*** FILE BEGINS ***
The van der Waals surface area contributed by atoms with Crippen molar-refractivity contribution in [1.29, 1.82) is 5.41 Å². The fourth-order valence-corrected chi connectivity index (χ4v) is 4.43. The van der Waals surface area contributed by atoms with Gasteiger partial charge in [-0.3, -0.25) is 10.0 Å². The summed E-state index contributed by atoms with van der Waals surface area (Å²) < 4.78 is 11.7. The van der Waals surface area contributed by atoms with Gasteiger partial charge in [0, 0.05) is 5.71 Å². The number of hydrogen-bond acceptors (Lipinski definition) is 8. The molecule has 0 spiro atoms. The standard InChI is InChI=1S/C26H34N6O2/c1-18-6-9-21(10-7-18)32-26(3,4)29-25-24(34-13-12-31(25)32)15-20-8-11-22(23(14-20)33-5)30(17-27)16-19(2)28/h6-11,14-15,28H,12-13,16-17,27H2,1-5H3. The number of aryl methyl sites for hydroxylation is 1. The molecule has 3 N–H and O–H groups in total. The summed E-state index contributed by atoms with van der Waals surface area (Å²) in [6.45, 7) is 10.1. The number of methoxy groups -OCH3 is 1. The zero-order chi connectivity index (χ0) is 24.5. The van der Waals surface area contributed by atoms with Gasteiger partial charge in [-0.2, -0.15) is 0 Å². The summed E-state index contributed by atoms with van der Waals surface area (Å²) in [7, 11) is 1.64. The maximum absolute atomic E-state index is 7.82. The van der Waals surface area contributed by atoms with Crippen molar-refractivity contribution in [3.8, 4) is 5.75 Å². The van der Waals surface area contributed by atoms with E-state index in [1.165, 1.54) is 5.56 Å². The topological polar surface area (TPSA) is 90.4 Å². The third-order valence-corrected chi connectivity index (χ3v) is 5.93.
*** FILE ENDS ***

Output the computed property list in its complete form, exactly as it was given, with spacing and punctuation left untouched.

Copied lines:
The van der Waals surface area contributed by atoms with Crippen molar-refractivity contribution in [1.29, 1.82) is 5.41 Å². The fourth-order valence-corrected chi connectivity index (χ4v) is 4.43. The van der Waals surface area contributed by atoms with Gasteiger partial charge in [-0.3, -0.25) is 10.0 Å². The summed E-state index contributed by atoms with van der Waals surface area (Å²) < 4.78 is 11.7. The van der Waals surface area contributed by atoms with Gasteiger partial charge in [0, 0.05) is 5.71 Å². The number of hydrogen-bond acceptors (Lipinski definition) is 8. The molecule has 0 spiro atoms. The standard InChI is InChI=1S/C26H34N6O2/c1-18-6-9-21(10-7-18)32-26(3,4)29-25-24(34-13-12-31(25)32)15-20-8-11-22(23(14-20)33-5)30(17-27)16-19(2)28/h6-11,14-15,28H,12-13,16-17,27H2,1-5H3. The number of aryl methyl sites for hydroxylation is 1. The molecule has 3 N–H and O–H groups in total. The summed E-state index contributed by atoms with van der Waals surface area (Å²) in [6.45, 7) is 10.1. The number of methoxy groups -OCH3 is 1. The zero-order chi connectivity index (χ0) is 24.5. The van der Waals surface area contributed by atoms with Gasteiger partial charge in [-0.2, -0.15) is 0 Å². The summed E-state index contributed by atoms with van der Waals surface area (Å²) in [7, 11) is 1.64. The maximum absolute atomic E-state index is 7.82. The van der Waals surface area contributed by atoms with Crippen molar-refractivity contribution in [3.8, 4) is 5.75 Å². The van der Waals surface area contributed by atoms with E-state index in [1.165, 1.54) is 5.56 Å². The topological polar surface area (TPSA) is 90.4 Å². The third-order valence-corrected chi connectivity index (χ3v) is 5.93.